In an enthralling narrative, Richard J. Aldrich and Rory Cormac show how the British secret services grew out of persistent attempts to assassinate Victoria and then operated on a private and informal basis, drawing on close personal relationships between senior spies, the aristocracy, and the monarchy. This reached its zenith after the murder of the Romanovs and the Russian revolution when, fearing a similar revolt in Britain, King George V considered using private networks to provide intelligence on the loyalty of the armed forces – and of the broader population.
In 1936, the dramatic abdication of Edward VIII formed a turning point in this relationship. What originally started as family feuding over a romantic liaison with the American divorcee Wallis Simpson, escalated into a national security crisis. Fearing the couple’s Nazi sympathies as well as domestic instability, British spies turned their attention to the King. During the Second World War, his successor, King George VI gradually restored trust between the secret world and House of Windsor. Thereafter, Queen Elizabeth II regularly enacted her constitutional right to advise and warn, raising her eyebrow knowingly at prime ministers and spymasters alike.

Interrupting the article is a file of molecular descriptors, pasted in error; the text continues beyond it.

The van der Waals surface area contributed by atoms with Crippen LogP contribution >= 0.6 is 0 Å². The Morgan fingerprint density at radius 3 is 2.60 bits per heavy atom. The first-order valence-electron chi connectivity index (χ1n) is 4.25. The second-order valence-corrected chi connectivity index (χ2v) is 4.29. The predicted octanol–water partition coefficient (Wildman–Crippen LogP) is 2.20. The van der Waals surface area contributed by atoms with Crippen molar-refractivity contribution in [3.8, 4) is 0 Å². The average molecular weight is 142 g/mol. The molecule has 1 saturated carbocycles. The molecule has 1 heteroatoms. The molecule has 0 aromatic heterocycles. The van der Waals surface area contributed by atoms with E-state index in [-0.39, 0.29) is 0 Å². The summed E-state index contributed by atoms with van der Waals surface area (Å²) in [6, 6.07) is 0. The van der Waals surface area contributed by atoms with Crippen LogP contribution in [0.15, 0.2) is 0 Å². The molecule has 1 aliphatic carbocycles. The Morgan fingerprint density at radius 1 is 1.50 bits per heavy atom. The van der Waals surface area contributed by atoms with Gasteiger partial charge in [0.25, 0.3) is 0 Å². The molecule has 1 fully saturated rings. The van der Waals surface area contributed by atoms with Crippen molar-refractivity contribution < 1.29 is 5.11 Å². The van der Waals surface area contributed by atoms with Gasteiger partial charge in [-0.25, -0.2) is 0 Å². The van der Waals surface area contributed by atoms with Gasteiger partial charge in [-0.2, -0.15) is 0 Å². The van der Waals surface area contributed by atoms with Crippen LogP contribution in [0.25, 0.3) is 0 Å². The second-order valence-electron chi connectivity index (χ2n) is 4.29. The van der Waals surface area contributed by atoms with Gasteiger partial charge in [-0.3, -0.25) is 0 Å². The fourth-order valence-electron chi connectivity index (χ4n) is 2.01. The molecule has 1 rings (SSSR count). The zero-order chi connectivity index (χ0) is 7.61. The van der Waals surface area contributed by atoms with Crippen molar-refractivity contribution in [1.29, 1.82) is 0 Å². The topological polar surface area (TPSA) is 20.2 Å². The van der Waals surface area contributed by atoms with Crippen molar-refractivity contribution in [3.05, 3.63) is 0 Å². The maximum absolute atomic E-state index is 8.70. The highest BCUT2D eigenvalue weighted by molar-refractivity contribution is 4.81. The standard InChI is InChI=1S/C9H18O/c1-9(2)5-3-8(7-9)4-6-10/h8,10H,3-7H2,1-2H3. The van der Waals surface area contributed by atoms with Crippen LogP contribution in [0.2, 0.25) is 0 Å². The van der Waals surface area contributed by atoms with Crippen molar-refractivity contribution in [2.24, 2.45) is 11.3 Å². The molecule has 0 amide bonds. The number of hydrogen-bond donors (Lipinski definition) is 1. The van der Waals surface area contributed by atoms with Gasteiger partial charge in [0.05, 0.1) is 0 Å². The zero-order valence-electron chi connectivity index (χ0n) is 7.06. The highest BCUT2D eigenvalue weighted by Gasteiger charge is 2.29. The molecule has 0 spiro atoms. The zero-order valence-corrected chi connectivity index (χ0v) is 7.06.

Based on original research and new evidence, Spying and the Crown presents the British monarchy in an entirely new light and reveals how far their majesties still call the shots in a hidden world.
This monumental book is really a history of the British secret services, focusing on the fascinating moments when this intersects with royal history… Authoritative and highly readable… As every page of this book attests, the royals have always been involved in secretly directing the affairs not just of this country but of many others.
— Ben Macintyre, The Times
A fascinating history of royal espionage… The book, which stretches back to Elizabeth I and her spymaster Sir Francis Walsingham, has something of interest on pretty much every page.
— Rowland White, Sunday Times